pickle vs .pyc

Michael Vezie mlv at pobox.com
Wed Jun 2 22:22:15 CEST 1999

I need to be able to read a couple very complex (dictionary of arrays 
of dictionaries, and array of dictionaries of array of dictionaries) 
data structures into python.  To generate it by hand takes too long, 
so I want to generate it once, and read it each time (the data doesn't 

The obvious choice is, of course pickle, or some flavor thereof.
But can someone tell me why this wouldn't be faster:

In the code that does the "pickling", simply do:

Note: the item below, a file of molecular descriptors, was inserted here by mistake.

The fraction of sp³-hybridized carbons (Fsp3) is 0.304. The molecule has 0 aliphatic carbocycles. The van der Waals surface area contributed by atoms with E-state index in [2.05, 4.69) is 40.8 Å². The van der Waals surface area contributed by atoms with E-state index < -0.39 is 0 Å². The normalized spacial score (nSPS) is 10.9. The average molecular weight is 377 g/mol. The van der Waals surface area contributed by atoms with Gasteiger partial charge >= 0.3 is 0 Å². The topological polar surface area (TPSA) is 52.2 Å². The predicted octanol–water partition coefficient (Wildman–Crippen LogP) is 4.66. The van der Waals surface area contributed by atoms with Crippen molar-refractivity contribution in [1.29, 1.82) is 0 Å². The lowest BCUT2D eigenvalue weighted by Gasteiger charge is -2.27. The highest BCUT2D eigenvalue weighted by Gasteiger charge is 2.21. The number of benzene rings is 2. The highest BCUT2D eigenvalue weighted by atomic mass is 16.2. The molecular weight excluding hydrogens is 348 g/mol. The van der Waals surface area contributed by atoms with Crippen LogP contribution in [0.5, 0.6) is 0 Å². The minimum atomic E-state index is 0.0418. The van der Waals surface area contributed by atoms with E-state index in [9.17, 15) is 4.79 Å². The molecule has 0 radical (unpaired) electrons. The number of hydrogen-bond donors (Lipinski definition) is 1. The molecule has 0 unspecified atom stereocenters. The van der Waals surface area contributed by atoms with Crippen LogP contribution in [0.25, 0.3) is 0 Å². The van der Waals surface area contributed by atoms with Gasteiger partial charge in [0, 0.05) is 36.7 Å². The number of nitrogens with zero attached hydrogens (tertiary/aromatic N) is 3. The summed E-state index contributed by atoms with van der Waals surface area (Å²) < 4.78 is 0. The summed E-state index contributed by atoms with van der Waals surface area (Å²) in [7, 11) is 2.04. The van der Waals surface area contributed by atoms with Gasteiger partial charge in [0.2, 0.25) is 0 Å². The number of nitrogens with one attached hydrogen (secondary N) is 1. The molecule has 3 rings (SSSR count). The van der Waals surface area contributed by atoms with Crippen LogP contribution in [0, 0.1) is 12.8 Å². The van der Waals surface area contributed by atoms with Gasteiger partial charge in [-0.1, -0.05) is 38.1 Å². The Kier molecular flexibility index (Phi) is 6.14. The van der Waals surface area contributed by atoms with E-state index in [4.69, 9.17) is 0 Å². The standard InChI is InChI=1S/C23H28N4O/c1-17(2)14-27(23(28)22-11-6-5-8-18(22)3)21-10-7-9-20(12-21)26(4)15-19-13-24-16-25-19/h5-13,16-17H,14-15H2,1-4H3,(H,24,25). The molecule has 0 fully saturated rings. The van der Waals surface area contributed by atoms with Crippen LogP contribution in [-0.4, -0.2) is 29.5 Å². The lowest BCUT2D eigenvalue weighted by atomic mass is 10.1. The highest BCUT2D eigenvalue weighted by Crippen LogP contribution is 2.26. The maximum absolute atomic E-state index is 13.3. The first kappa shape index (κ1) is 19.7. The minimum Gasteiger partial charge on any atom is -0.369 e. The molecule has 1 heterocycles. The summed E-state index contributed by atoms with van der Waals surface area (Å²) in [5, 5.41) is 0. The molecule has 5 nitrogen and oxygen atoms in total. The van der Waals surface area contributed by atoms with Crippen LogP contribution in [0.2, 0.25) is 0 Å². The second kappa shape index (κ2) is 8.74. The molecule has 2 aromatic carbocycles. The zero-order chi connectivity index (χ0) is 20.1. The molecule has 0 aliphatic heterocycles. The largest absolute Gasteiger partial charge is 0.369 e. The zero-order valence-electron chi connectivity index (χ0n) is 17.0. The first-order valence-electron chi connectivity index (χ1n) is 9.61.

f = open("cache.py", "w")
f.write("# cache file for fast,slow\n")
f.write("fast = "+`fast`+'\n')
f.write("slow = "+`slow'+'\n')
import cache

Then, later, when I want the data, I just do:

from cache import fast,slow

and it's right there.  It's compiled, and seems really fast (loading a 
50k file in .12 seconds).  I just tried the same data using cPickle, and 
it took 1.4 seconds.  It's also not as portable.  There is a space savings 
with pickle, but it's only 5% (well, 56% if you count both the .py and 
.pyc files), but that doesn't really matter to me.

Am I missing something here?  This sounds like an obvious, and fast, 
way to do things.  True, the caching part may take longer.  But I 
really don't care about that, since it's done only once, and in the 


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